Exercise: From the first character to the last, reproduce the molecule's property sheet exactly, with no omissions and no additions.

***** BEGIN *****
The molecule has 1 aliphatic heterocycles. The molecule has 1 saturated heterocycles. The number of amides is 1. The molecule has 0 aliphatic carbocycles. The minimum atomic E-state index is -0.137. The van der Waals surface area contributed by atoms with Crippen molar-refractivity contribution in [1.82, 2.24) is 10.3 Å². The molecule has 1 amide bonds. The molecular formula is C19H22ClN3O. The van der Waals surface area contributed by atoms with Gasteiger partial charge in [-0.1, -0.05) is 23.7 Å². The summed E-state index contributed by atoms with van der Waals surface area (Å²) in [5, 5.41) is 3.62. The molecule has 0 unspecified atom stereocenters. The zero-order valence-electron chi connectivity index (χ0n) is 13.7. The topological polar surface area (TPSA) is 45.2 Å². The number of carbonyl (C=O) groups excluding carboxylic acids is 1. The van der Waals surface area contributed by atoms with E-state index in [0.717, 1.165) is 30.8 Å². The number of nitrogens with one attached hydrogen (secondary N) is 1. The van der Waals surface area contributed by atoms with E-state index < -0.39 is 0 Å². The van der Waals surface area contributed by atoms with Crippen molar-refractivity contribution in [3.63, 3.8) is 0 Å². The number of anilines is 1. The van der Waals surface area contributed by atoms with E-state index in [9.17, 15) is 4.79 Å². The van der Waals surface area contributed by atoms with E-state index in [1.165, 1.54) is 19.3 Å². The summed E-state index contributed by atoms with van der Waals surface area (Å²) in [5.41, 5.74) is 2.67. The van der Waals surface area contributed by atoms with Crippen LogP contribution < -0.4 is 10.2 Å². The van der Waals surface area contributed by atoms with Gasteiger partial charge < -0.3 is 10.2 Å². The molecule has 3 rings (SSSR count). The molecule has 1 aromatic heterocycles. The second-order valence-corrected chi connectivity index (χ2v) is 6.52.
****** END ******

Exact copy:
The molecule has 1 aliphatic heterocycles. The molecule has 1 saturated heterocycles. The number of amides is 1. The molecule has 0 aliphatic carbocycles. The minimum atomic E-state index is -0.137. The van der Waals surface area contributed by atoms with Crippen molar-refractivity contribution in [1.82, 2.24) is 10.3 Å². The molecule has 1 amide bonds. The molecular formula is C19H22ClN3O. The van der Waals surface area contributed by atoms with Gasteiger partial charge in [-0.1, -0.05) is 23.7 Å². The summed E-state index contributed by atoms with van der Waals surface area (Å²) in [5, 5.41) is 3.62. The molecule has 0 unspecified atom stereocenters. The zero-order valence-electron chi connectivity index (χ0n) is 13.7. The topological polar surface area (TPSA) is 45.2 Å². The number of carbonyl (C=O) groups excluding carboxylic acids is 1. The van der Waals surface area contributed by atoms with E-state index in [0.717, 1.165) is 30.8 Å². The number of nitrogens with one attached hydrogen (secondary N) is 1. The van der Waals surface area contributed by atoms with E-state index < -0.39 is 0 Å². The van der Waals surface area contributed by atoms with Crippen molar-refractivity contribution in [3.63, 3.8) is 0 Å². The number of anilines is 1. The van der Waals surface area contributed by atoms with E-state index in [9.17, 15) is 4.79 Å². The van der Waals surface area contributed by atoms with E-state index in [1.165, 1.54) is 19.3 Å². The summed E-state index contributed by atoms with van der Waals surface area (Å²) in [5.41, 5.74) is 2.67. The van der Waals surface area contributed by atoms with Crippen LogP contribution < -0.4 is 10.2 Å². The van der Waals surface area contributed by atoms with Gasteiger partial charge < -0.3 is 10.2 Å². The molecule has 3 rings (SSSR count). The molecule has 1 aromatic heterocycles. The second-order valence-corrected chi connectivity index (χ2v) is 6.52.